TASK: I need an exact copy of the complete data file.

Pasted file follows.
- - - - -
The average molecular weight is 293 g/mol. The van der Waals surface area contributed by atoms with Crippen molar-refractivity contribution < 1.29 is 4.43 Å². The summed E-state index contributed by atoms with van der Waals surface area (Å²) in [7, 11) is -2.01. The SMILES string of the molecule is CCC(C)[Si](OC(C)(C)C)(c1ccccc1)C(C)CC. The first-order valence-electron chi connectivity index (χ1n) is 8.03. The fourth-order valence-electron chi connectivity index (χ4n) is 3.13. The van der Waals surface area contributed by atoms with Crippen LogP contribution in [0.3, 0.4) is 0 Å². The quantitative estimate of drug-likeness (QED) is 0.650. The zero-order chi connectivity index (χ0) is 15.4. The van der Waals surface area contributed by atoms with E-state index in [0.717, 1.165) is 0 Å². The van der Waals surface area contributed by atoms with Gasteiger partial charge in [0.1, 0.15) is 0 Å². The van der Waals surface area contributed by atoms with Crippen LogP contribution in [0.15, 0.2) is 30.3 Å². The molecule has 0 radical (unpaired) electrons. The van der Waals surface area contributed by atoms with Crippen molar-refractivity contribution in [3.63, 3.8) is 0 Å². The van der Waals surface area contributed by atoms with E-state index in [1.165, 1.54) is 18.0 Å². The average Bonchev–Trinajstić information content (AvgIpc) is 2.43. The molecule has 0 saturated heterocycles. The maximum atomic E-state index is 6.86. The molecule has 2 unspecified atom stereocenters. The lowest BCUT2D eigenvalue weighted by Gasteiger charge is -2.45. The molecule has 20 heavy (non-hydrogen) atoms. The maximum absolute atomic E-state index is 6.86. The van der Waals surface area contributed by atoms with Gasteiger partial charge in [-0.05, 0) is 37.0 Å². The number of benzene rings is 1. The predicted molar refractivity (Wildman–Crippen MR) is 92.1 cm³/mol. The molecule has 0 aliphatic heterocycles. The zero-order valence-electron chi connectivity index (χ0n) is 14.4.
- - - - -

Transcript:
The average molecular weight is 293 g/mol. The van der Waals surface area contributed by atoms with Crippen molar-refractivity contribution < 1.29 is 4.43 Å². The summed E-state index contributed by atoms with van der Waals surface area (Å²) in [7, 11) is -2.01. The SMILES string of the molecule is CCC(C)[Si](OC(C)(C)C)(c1ccccc1)C(C)CC. The first-order valence-electron chi connectivity index (χ1n) is 8.03. The fourth-order valence-electron chi connectivity index (χ4n) is 3.13. The van der Waals surface area contributed by atoms with Crippen LogP contribution in [0.3, 0.4) is 0 Å². The quantitative estimate of drug-likeness (QED) is 0.650. The zero-order chi connectivity index (χ0) is 15.4. The van der Waals surface area contributed by atoms with E-state index in [0.717, 1.165) is 0 Å². The van der Waals surface area contributed by atoms with Gasteiger partial charge in [0.1, 0.15) is 0 Å². The van der Waals surface area contributed by atoms with Crippen LogP contribution in [0.15, 0.2) is 30.3 Å². The molecule has 0 radical (unpaired) electrons. The van der Waals surface area contributed by atoms with Crippen molar-refractivity contribution in [3.63, 3.8) is 0 Å². The van der Waals surface area contributed by atoms with E-state index in [1.165, 1.54) is 18.0 Å². The average Bonchev–Trinajstić information content (AvgIpc) is 2.43. The molecule has 0 saturated heterocycles. The maximum atomic E-state index is 6.86. The molecule has 2 unspecified atom stereocenters. The lowest BCUT2D eigenvalue weighted by Gasteiger charge is -2.45. The molecule has 20 heavy (non-hydrogen) atoms. The maximum absolute atomic E-state index is 6.86. The van der Waals surface area contributed by atoms with Gasteiger partial charge in [-0.05, 0) is 37.0 Å². The number of benzene rings is 1. The predicted molar refractivity (Wildman–Crippen MR) is 92.1 cm³/mol. The molecule has 0 aliphatic heterocycles. The zero-order valence-electron chi connectivity index (χ0n) is 14.4.